When the geometry is thus "meshed", the MED module can store it along with information about simulation boundary conditions (temperatures, forces, etc.). MED stands for Modélisation et Echanges de Données, and is an international standard format for storing finite element simulation data for finite element software.
After running a finite element program, Salomé's Post-process module can visualize the results. This module uses either OpenCASCADE or the Visualization Toolkit (VTK) to show temperatures, deformations, flow streamlines, and other simulation data in rich three-dimensional color plots.
Every capability of Salomé is published through four interfaces: the graphical interface, a C++ class library for direct linking with other software, CORBA interfaces to use Salomé as a server process optionally on a remote machine, and an interface for scripting using the Python language. The French consulting firm OpenCASCADE S.A.S. leads its development, and about ten other companies and organizations have contributed significant code to Salomé. The code is available under the terms of the GNU Lesser General Public License (LGPL), version 2.1.
In short, Salomé is a rich, modular, extensible graphic interface framework for connecting with multiple open source packages for design, meshing, model storage and visualization. Furthermore, a new extension called Salomé-MECA adds more modules for setting up and controlling a parallel finite element simulation using the ISO-9001 certified Code_Aster software developed by Electricité de France for their nuclear power industry. Salomé is thus at the nexus of a wide range of projects aimed at providing professional-level finite element simulations with all of the benefits of open source.
Thermodynamics is a subject known for abstractness and complexity, with which every undergraduate in science and engineering must deal with at some point before graduating. At the same time, thermodynamics provides the fundamental driving force for a wide range processes from combustion to metal annealing, giving it an extremely important role in the science and engineering curriculum.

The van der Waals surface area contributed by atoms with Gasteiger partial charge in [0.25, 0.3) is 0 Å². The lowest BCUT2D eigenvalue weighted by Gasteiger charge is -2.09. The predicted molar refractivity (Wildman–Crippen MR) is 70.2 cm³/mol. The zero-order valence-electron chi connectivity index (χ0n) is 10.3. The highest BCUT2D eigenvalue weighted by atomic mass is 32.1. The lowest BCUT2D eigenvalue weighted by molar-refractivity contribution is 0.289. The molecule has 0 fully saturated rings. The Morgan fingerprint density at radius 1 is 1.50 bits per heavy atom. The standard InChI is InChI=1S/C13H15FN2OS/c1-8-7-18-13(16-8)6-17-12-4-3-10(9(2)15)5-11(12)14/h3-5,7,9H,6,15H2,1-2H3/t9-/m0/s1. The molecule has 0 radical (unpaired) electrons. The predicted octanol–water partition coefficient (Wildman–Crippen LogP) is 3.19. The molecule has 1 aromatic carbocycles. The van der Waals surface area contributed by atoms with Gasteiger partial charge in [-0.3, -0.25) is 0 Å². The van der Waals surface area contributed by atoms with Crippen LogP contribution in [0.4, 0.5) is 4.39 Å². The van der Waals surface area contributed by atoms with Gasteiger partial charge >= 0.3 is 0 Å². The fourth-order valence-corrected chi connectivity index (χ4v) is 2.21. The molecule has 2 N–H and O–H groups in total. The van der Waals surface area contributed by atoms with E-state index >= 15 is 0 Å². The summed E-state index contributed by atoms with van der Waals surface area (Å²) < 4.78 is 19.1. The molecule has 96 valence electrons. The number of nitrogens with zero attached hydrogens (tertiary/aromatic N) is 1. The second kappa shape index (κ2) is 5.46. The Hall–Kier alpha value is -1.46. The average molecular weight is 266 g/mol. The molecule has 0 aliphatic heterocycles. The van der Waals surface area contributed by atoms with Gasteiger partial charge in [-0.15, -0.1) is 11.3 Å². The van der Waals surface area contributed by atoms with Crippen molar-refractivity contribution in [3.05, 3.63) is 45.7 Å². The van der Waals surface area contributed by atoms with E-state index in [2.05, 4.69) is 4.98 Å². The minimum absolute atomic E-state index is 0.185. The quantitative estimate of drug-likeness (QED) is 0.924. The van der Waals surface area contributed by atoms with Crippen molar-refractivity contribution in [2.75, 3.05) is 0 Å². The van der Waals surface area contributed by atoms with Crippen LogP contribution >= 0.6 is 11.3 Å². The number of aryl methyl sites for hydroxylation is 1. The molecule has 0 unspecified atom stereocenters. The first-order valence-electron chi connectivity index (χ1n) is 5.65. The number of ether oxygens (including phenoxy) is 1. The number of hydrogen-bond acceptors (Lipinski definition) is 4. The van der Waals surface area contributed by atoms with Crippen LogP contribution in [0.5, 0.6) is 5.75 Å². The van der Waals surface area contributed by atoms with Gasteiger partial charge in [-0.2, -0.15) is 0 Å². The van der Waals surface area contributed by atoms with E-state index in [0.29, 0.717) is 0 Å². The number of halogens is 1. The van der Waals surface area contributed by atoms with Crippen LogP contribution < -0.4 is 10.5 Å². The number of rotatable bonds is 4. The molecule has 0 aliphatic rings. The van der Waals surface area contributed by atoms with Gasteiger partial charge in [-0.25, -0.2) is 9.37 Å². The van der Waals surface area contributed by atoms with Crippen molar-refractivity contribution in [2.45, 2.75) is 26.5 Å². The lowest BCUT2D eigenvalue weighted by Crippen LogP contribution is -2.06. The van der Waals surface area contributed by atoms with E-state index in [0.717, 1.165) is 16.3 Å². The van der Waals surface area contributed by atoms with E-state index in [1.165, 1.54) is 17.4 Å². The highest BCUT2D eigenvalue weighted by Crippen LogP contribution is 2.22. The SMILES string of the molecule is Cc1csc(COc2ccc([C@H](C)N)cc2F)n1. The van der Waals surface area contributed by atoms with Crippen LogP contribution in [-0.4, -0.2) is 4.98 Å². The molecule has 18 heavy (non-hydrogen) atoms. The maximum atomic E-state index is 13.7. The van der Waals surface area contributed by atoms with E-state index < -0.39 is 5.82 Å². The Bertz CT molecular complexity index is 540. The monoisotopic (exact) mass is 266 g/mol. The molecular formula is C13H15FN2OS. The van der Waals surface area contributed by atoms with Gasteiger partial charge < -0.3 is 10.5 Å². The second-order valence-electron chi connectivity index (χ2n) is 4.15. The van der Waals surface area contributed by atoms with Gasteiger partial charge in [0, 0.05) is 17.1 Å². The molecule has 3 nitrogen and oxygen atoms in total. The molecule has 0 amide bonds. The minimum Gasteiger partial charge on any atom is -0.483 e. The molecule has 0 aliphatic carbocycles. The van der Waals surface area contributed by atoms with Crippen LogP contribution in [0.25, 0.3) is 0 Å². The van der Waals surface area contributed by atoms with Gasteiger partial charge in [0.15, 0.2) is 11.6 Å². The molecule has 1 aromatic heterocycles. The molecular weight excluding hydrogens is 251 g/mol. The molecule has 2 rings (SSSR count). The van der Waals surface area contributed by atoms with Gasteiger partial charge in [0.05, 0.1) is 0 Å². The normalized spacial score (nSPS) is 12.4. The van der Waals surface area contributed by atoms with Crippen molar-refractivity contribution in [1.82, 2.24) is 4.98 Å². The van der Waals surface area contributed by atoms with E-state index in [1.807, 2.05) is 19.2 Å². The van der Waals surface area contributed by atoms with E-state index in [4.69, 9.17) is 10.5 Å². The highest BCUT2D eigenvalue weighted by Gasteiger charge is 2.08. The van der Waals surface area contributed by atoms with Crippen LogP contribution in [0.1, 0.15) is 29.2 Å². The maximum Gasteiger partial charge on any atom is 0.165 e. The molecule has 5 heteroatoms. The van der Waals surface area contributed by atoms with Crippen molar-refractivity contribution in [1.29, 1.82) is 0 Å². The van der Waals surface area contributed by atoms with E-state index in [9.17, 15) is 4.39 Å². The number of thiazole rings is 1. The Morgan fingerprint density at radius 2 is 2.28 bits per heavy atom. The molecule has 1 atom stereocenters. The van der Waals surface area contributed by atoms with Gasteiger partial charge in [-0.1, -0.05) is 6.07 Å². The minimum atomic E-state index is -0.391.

In order to help students to understand this essential but complex subject, Craig Carter at MIT developed a set of scripts within Mathematica for visualizing the free energy function and phase diagram of a binary mixture.* He shows clearly in this construction that the lowest energy state of a system is given by the convex hull of its free energy function(s).
Based on this concept of the convex hull, Adam Powell linked a program which he wrote five years ago for displaying the free energy of a ternary system, with a software library called Qhull which very quickly calculates the convex hull of a set of points. The result is a new program called Ternary which Powell uploaded to the Materials Digital Library Teaching Archive, whose output is shown to the left.
Version 0.3.0 of Ternary (on the archive as of this writing) uses this concept to generate the phase diagram of a three-component system at one temperature. For example, if the three components of a liquid mixture were water, oil and soap, Ternary would show that the oil and water don't blend, but oil and soap do, as do water and soap. This version has limited accuracy; the primary goal of the next version will be to improve the accuracy considerably. Future versions will calculate the entire temperature-dependent phase diagram, with interactive "sliders" to adjust the model parameters.
Fortunately, Qhull and most of Ternary are not limited to three components, making this work a potential nucleus for a new general-purpose multi-component open source thermodynamics research code. Already a large number of people in academia, government and industry have shown an interest in using and contributing to such a project, which will take thermodynamics research into new and very interesting directions. You can join a discussion of this topic at the MaterialsTechnology@TMS ICME Community (free registration or TMS membership required), click on "Discussion" then "Thermodynamic Software Research Platform". Stay tuned for more updates...
*The best place to see these scripts is at the website of Craig Carter's subject 3.016 for Fall 2007, they are in lecture 5.